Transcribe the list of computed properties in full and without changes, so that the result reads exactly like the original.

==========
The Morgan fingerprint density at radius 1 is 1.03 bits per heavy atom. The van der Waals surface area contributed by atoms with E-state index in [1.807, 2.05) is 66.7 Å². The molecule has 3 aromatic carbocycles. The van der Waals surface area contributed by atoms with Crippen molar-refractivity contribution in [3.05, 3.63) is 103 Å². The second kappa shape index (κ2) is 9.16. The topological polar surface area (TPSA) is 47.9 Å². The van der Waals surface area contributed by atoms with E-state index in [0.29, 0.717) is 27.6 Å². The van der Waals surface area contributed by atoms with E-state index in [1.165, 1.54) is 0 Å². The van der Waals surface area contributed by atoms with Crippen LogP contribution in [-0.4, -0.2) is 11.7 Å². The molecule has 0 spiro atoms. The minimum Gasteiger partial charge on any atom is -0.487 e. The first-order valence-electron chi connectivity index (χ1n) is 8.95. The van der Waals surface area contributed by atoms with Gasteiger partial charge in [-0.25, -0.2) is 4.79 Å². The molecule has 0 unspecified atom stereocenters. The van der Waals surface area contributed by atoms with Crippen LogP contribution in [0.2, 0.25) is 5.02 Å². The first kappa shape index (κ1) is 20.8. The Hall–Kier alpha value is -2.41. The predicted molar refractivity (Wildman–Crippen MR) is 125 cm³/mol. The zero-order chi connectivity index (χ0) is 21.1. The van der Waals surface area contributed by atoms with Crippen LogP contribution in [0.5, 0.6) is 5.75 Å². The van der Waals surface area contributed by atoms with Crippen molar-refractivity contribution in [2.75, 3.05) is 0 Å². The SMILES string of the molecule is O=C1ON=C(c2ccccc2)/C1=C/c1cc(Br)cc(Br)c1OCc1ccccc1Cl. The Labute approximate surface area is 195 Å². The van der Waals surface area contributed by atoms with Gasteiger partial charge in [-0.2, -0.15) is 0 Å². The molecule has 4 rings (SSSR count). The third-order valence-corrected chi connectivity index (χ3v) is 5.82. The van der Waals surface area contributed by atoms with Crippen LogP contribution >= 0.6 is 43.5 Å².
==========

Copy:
The Morgan fingerprint density at radius 1 is 1.03 bits per heavy atom. The van der Waals surface area contributed by atoms with E-state index in [1.807, 2.05) is 66.7 Å². The molecule has 3 aromatic carbocycles. The van der Waals surface area contributed by atoms with Crippen molar-refractivity contribution in [3.05, 3.63) is 103 Å². The second kappa shape index (κ2) is 9.16. The topological polar surface area (TPSA) is 47.9 Å². The van der Waals surface area contributed by atoms with E-state index in [0.29, 0.717) is 27.6 Å². The van der Waals surface area contributed by atoms with E-state index in [1.165, 1.54) is 0 Å². The van der Waals surface area contributed by atoms with Crippen LogP contribution in [-0.4, -0.2) is 11.7 Å². The molecule has 0 spiro atoms. The minimum Gasteiger partial charge on any atom is -0.487 e. The first-order valence-electron chi connectivity index (χ1n) is 8.95. The van der Waals surface area contributed by atoms with Gasteiger partial charge in [-0.25, -0.2) is 4.79 Å². The molecule has 0 unspecified atom stereocenters. The van der Waals surface area contributed by atoms with Crippen LogP contribution in [0.2, 0.25) is 5.02 Å². The first kappa shape index (κ1) is 20.8. The Hall–Kier alpha value is -2.41. The predicted molar refractivity (Wildman–Crippen MR) is 125 cm³/mol. The zero-order chi connectivity index (χ0) is 21.1. The van der Waals surface area contributed by atoms with Crippen LogP contribution in [0.5, 0.6) is 5.75 Å². The van der Waals surface area contributed by atoms with Crippen molar-refractivity contribution in [2.75, 3.05) is 0 Å². The SMILES string of the molecule is O=C1ON=C(c2ccccc2)/C1=C/c1cc(Br)cc(Br)c1OCc1ccccc1Cl. The Labute approximate surface area is 195 Å². The van der Waals surface area contributed by atoms with Gasteiger partial charge in [-0.2, -0.15) is 0 Å². The molecule has 4 rings (SSSR count). The third-order valence-corrected chi connectivity index (χ3v) is 5.82. The van der Waals surface area contributed by atoms with Crippen LogP contribution >= 0.6 is 43.5 Å².